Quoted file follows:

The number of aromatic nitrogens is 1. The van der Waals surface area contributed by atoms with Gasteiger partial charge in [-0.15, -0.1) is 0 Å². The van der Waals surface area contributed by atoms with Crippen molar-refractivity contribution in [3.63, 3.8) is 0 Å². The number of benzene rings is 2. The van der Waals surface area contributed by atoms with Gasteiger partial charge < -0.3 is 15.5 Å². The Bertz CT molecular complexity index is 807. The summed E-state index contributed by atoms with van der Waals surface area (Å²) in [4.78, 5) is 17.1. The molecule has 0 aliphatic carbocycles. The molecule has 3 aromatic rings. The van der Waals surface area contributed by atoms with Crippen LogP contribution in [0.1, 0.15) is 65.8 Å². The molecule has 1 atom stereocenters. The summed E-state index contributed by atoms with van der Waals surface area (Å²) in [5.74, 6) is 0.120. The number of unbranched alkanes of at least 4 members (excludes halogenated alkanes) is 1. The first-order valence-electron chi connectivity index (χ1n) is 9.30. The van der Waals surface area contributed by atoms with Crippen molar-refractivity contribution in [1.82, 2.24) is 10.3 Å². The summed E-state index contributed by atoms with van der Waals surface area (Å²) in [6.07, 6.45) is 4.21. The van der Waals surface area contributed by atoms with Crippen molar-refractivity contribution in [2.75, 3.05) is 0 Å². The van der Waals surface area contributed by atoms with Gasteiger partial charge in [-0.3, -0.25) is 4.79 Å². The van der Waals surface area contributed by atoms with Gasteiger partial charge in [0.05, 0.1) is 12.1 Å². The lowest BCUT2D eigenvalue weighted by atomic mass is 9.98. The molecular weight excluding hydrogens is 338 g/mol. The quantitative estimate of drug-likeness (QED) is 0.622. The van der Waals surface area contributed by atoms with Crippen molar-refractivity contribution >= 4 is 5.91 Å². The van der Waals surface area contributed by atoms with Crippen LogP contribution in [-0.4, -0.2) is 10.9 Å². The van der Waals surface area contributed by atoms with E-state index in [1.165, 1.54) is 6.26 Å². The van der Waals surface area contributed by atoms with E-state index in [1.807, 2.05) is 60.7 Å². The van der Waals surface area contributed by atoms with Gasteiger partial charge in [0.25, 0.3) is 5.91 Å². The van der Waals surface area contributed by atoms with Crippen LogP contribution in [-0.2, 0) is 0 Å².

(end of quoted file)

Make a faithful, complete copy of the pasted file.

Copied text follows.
The number of aromatic nitrogens is 1. The van der Waals surface area contributed by atoms with Gasteiger partial charge in [-0.15, -0.1) is 0 Å². The van der Waals surface area contributed by atoms with Crippen molar-refractivity contribution in [3.63, 3.8) is 0 Å². The number of benzene rings is 2. The van der Waals surface area contributed by atoms with Gasteiger partial charge < -0.3 is 15.5 Å². The Bertz CT molecular complexity index is 807. The summed E-state index contributed by atoms with van der Waals surface area (Å²) in [4.78, 5) is 17.1. The molecule has 0 aliphatic carbocycles. The molecule has 3 aromatic rings. The van der Waals surface area contributed by atoms with Crippen LogP contribution in [0.1, 0.15) is 65.8 Å². The molecule has 1 atom stereocenters. The summed E-state index contributed by atoms with van der Waals surface area (Å²) in [5.74, 6) is 0.120. The number of unbranched alkanes of at least 4 members (excludes halogenated alkanes) is 1. The first-order valence-electron chi connectivity index (χ1n) is 9.30. The van der Waals surface area contributed by atoms with Crippen molar-refractivity contribution in [1.82, 2.24) is 10.3 Å². The summed E-state index contributed by atoms with van der Waals surface area (Å²) in [6.07, 6.45) is 4.21. The van der Waals surface area contributed by atoms with Crippen molar-refractivity contribution in [2.75, 3.05) is 0 Å². The van der Waals surface area contributed by atoms with Gasteiger partial charge in [-0.3, -0.25) is 4.79 Å². The van der Waals surface area contributed by atoms with Gasteiger partial charge in [0.05, 0.1) is 12.1 Å². The lowest BCUT2D eigenvalue weighted by atomic mass is 9.98. The molecular weight excluding hydrogens is 338 g/mol. The quantitative estimate of drug-likeness (QED) is 0.622. The van der Waals surface area contributed by atoms with Crippen molar-refractivity contribution >= 4 is 5.91 Å². The van der Waals surface area contributed by atoms with Crippen LogP contribution in [-0.4, -0.2) is 10.9 Å². The van der Waals surface area contributed by atoms with E-state index in [1.165, 1.54) is 6.26 Å². The van der Waals surface area contributed by atoms with E-state index in [1.807, 2.05) is 60.7 Å². The van der Waals surface area contributed by atoms with Gasteiger partial charge in [0.25, 0.3) is 5.91 Å². The van der Waals surface area contributed by atoms with Crippen LogP contribution in [-0.2, 0) is 0 Å².